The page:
Programmable Logic Devices
are devices that can implement a wide variety of logic functions.
programming may be permanent or reprogrammable.
of common types of PROM's:
- (Read Only Memory) Is programmed by the manufacturer and can not be altered
by the user (you, the engineer).
-(Programmable ROM) can be programmed once. These are programmed by frying a
set of fuses in the device that permanently break connections between wires.
Thus, these devices can not be reprogrammed.
- (Erasable PROM) can be programmed and reprogrammed. To reprogram this device
you have to put it under ultraviolet light for an extended period of time.
(Electricallly Erasable PROM) This device can be erased electrically and is
therefore much easier and quicker to work with than a
other types of PLD's have similar technologies for programming them.
(I'll use this term generically to include all types of PROM's)
- Programmable Array Logic. This technology is obsolete so I will not discuss
Devices - Programmable Array Logic Devices. A very popular device for
implementing combinational logic, the type that we've been discussing.
Devices - Gate Array Logic. Similar to PAL Devices, but these have additional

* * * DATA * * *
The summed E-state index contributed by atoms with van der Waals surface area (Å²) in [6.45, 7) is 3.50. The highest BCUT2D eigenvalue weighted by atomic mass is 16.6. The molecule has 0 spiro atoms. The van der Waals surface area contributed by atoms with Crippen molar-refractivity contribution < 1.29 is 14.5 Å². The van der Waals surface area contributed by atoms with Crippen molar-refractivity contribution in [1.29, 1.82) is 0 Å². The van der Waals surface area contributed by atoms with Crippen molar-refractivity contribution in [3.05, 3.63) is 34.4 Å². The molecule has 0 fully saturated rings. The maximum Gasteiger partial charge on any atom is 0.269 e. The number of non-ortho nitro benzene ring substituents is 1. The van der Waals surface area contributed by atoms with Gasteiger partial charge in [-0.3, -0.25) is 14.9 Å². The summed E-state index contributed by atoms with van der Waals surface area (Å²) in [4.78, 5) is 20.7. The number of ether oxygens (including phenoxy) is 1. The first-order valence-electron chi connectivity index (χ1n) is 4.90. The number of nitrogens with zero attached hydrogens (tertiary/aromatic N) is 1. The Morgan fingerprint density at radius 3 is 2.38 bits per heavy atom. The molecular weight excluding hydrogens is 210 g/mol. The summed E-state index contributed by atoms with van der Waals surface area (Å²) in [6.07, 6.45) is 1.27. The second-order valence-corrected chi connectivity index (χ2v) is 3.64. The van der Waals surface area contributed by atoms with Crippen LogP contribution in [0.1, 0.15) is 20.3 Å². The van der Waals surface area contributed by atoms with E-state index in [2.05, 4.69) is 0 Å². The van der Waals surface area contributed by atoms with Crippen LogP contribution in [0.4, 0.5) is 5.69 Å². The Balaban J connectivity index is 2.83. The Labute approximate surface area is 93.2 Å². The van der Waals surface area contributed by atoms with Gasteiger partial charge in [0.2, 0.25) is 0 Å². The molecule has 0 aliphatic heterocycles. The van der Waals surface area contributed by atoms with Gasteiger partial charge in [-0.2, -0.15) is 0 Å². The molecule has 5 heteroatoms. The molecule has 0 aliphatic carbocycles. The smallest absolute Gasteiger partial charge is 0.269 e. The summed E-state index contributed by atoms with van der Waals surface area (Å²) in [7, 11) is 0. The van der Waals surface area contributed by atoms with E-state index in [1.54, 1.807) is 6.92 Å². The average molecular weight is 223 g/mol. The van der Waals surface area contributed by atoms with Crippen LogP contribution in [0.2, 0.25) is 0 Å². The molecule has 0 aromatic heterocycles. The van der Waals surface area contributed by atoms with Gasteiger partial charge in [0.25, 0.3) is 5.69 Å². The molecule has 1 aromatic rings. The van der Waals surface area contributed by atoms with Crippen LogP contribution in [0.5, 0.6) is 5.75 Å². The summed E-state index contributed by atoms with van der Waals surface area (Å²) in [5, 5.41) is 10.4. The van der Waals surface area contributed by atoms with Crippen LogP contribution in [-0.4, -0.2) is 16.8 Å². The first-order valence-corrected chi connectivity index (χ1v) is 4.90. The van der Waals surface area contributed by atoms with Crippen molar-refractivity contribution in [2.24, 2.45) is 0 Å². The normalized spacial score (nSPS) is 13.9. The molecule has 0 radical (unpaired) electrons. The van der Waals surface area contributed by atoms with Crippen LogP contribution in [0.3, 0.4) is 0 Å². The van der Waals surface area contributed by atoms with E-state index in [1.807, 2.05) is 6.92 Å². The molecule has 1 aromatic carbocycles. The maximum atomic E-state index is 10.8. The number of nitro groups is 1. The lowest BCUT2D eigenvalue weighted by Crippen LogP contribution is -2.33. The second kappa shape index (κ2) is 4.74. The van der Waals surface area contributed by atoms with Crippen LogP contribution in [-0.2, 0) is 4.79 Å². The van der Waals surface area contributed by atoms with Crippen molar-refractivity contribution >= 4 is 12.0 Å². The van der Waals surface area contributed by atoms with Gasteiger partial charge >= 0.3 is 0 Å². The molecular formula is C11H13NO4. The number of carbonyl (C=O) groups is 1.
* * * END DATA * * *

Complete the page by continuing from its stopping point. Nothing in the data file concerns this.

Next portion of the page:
- Programmable Gate Arrays. These are even more flexible than GAL's.
Field Programmable Gate Arrays. These devices are very elaborate and can be
reprogrammed while being in complete system.
Programmable Logic Devices
devices constitute one of the three important classes of devices used to build
digital electronics systems, memory devices and microprocessors being the other
two. Memory devices such as ROM and RAM are used to store information such as
the software instructions of a program or the contents of a database, and microprocessors
execute software instructions to perform a variety of functions, from running a
word-processing program to carrying out far more complex tasks.
devices implement almost every other function that the system must perform,
including device-to-device interfacing, data timing, control and display
operations and so on. So far, we have discussed those logic devices that
perform fixed logic functions decided upon at the manufacturing stage. Logic
gates, multiplexers, demultiplexers, arithmetic circuits, etc., are some
examples. Sequential logic devices such as flip-flops, counters, registers,
etc., to be discussed in the following chapters, also belong to this category
of logic devices. In the present chapter, we will discuss a new category of logic
devices called programmable logic devices (PLDs).
function to be performed by a programmable logic device is undefined at the
time of its manufacture. These devices are programmed by the user to perform a
range of functions depending upon the logic capacity and other features offered
by the device.
begin with a comparison of fixed and programmable logic, and then follow this
up with a detailed description of different types of PLDs in terms of
operational fundamentals, salient features, architecture and typical
applications. A brief introduction to the devices offered by some of the major
manufacturers of PLDs and PLD programming languages is given towards the end of